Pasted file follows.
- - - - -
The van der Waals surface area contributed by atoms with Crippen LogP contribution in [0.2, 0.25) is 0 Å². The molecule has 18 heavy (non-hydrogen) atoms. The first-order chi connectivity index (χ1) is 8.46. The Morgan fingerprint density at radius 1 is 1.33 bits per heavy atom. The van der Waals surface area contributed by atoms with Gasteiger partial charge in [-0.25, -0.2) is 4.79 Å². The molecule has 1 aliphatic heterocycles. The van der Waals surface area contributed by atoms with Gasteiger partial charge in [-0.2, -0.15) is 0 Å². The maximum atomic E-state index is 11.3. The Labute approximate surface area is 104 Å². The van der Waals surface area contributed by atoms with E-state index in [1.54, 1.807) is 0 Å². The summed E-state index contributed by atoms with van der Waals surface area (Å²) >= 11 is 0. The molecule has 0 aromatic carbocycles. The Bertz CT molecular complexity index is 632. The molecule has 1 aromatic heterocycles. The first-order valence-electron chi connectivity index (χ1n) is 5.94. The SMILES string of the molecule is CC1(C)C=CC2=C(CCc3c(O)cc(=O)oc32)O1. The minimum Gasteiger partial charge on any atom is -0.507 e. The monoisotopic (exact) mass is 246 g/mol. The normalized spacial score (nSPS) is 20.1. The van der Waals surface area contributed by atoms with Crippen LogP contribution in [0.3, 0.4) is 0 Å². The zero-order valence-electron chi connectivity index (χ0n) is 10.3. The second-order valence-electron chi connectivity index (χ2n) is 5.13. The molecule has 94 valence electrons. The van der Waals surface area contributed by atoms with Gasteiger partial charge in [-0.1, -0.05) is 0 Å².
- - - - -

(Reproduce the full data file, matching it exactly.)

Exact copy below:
The van der Waals surface area contributed by atoms with Crippen LogP contribution in [0.2, 0.25) is 0 Å². The molecule has 18 heavy (non-hydrogen) atoms. The first-order chi connectivity index (χ1) is 8.46. The Morgan fingerprint density at radius 1 is 1.33 bits per heavy atom. The van der Waals surface area contributed by atoms with Gasteiger partial charge in [-0.25, -0.2) is 4.79 Å². The molecule has 1 aliphatic heterocycles. The van der Waals surface area contributed by atoms with Gasteiger partial charge in [-0.2, -0.15) is 0 Å². The maximum atomic E-state index is 11.3. The Labute approximate surface area is 104 Å². The van der Waals surface area contributed by atoms with E-state index in [1.54, 1.807) is 0 Å². The summed E-state index contributed by atoms with van der Waals surface area (Å²) >= 11 is 0. The molecule has 0 aromatic carbocycles. The Bertz CT molecular complexity index is 632. The molecule has 1 aromatic heterocycles. The first-order valence-electron chi connectivity index (χ1n) is 5.94. The SMILES string of the molecule is CC1(C)C=CC2=C(CCc3c(O)cc(=O)oc32)O1. The minimum Gasteiger partial charge on any atom is -0.507 e. The monoisotopic (exact) mass is 246 g/mol. The normalized spacial score (nSPS) is 20.1. The van der Waals surface area contributed by atoms with Crippen LogP contribution in [0.3, 0.4) is 0 Å². The zero-order valence-electron chi connectivity index (χ0n) is 10.3. The second-order valence-electron chi connectivity index (χ2n) is 5.13. The molecule has 94 valence electrons. The van der Waals surface area contributed by atoms with Gasteiger partial charge in [-0.1, -0.05) is 0 Å².